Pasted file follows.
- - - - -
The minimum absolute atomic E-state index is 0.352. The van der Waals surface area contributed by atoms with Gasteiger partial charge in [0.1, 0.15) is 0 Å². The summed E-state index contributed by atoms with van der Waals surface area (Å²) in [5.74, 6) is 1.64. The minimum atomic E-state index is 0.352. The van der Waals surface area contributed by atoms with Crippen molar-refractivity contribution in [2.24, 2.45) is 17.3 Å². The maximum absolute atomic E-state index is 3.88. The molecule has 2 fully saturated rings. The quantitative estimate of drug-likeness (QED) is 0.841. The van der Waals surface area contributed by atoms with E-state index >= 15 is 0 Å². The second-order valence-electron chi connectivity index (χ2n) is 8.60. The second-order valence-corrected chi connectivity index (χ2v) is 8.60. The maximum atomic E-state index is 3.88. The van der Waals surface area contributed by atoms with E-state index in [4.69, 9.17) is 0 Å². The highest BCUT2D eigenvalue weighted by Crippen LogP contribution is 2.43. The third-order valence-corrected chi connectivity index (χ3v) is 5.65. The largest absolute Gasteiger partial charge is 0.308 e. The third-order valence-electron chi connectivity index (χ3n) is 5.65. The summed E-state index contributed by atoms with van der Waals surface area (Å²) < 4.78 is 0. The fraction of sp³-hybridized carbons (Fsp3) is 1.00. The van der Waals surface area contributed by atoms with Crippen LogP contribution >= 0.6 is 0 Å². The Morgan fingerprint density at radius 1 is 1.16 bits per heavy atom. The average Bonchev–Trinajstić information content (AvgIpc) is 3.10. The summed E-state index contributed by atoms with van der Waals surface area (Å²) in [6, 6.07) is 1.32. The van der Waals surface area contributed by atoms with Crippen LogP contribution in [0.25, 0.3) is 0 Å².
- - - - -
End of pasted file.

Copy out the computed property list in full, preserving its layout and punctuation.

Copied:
The minimum absolute atomic E-state index is 0.352. The van der Waals surface area contributed by atoms with Gasteiger partial charge in [0.1, 0.15) is 0 Å². The summed E-state index contributed by atoms with van der Waals surface area (Å²) in [5.74, 6) is 1.64. The minimum atomic E-state index is 0.352. The van der Waals surface area contributed by atoms with Crippen molar-refractivity contribution in [2.24, 2.45) is 17.3 Å². The maximum absolute atomic E-state index is 3.88. The molecule has 2 fully saturated rings. The quantitative estimate of drug-likeness (QED) is 0.841. The van der Waals surface area contributed by atoms with E-state index >= 15 is 0 Å². The second-order valence-electron chi connectivity index (χ2n) is 8.60. The second-order valence-corrected chi connectivity index (χ2v) is 8.60. The maximum atomic E-state index is 3.88. The van der Waals surface area contributed by atoms with E-state index in [4.69, 9.17) is 0 Å². The highest BCUT2D eigenvalue weighted by Crippen LogP contribution is 2.43. The third-order valence-corrected chi connectivity index (χ3v) is 5.65. The largest absolute Gasteiger partial charge is 0.308 e. The third-order valence-electron chi connectivity index (χ3n) is 5.65. The summed E-state index contributed by atoms with van der Waals surface area (Å²) < 4.78 is 0. The fraction of sp³-hybridized carbons (Fsp3) is 1.00. The van der Waals surface area contributed by atoms with Crippen LogP contribution >= 0.6 is 0 Å². The Morgan fingerprint density at radius 1 is 1.16 bits per heavy atom. The average Bonchev–Trinajstić information content (AvgIpc) is 3.10. The summed E-state index contributed by atoms with van der Waals surface area (Å²) in [6, 6.07) is 1.32. The van der Waals surface area contributed by atoms with Crippen LogP contribution in [0.25, 0.3) is 0 Å².